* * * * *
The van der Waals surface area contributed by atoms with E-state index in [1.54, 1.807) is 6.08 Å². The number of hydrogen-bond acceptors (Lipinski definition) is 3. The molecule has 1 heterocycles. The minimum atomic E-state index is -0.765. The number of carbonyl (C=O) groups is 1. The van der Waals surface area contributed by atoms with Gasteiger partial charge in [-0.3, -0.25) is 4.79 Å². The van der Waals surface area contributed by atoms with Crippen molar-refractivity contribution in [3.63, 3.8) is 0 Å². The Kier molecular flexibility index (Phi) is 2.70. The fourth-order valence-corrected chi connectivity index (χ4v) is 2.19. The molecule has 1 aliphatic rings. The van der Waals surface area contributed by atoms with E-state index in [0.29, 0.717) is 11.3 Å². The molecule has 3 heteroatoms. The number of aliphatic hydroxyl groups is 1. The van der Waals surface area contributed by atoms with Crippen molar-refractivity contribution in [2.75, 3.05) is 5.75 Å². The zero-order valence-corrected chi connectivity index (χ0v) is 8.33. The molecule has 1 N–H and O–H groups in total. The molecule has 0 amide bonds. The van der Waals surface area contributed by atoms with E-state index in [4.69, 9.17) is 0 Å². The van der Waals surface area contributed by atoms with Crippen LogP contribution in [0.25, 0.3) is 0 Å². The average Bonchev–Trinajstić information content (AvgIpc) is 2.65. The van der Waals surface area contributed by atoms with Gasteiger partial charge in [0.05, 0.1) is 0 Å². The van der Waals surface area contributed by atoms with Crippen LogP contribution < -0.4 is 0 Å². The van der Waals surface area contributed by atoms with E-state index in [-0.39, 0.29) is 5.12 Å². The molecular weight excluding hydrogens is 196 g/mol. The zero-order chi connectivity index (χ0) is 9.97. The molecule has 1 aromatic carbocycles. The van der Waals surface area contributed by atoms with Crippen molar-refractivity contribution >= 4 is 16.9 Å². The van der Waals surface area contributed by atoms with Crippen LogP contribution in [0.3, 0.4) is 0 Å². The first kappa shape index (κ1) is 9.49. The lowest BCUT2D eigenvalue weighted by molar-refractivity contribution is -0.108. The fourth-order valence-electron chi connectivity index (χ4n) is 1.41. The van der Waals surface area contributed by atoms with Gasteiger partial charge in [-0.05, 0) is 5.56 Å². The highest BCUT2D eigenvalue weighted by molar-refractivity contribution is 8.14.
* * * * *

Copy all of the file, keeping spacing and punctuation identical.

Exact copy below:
The van der Waals surface area contributed by atoms with E-state index in [1.54, 1.807) is 6.08 Å². The number of hydrogen-bond acceptors (Lipinski definition) is 3. The molecule has 1 heterocycles. The minimum atomic E-state index is -0.765. The number of carbonyl (C=O) groups is 1. The van der Waals surface area contributed by atoms with Gasteiger partial charge in [-0.3, -0.25) is 4.79 Å². The van der Waals surface area contributed by atoms with Crippen molar-refractivity contribution in [3.63, 3.8) is 0 Å². The Kier molecular flexibility index (Phi) is 2.70. The fourth-order valence-corrected chi connectivity index (χ4v) is 2.19. The molecule has 1 aliphatic rings. The van der Waals surface area contributed by atoms with E-state index in [0.29, 0.717) is 11.3 Å². The molecule has 3 heteroatoms. The number of aliphatic hydroxyl groups is 1. The van der Waals surface area contributed by atoms with Crippen molar-refractivity contribution in [2.75, 3.05) is 5.75 Å². The zero-order valence-corrected chi connectivity index (χ0v) is 8.33. The molecule has 1 N–H and O–H groups in total. The molecule has 0 amide bonds. The van der Waals surface area contributed by atoms with E-state index in [4.69, 9.17) is 0 Å². The van der Waals surface area contributed by atoms with Crippen LogP contribution in [0.25, 0.3) is 0 Å². The average Bonchev–Trinajstić information content (AvgIpc) is 2.65. The van der Waals surface area contributed by atoms with Gasteiger partial charge in [0.05, 0.1) is 0 Å². The van der Waals surface area contributed by atoms with Crippen LogP contribution < -0.4 is 0 Å². The van der Waals surface area contributed by atoms with E-state index in [-0.39, 0.29) is 5.12 Å². The molecular weight excluding hydrogens is 196 g/mol. The zero-order chi connectivity index (χ0) is 9.97. The molecule has 1 aromatic carbocycles. The van der Waals surface area contributed by atoms with Crippen molar-refractivity contribution >= 4 is 16.9 Å². The van der Waals surface area contributed by atoms with Crippen LogP contribution in [0.3, 0.4) is 0 Å². The first kappa shape index (κ1) is 9.49. The lowest BCUT2D eigenvalue weighted by molar-refractivity contribution is -0.108. The fourth-order valence-electron chi connectivity index (χ4n) is 1.41. The van der Waals surface area contributed by atoms with Gasteiger partial charge in [-0.05, 0) is 5.56 Å². The highest BCUT2D eigenvalue weighted by molar-refractivity contribution is 8.14.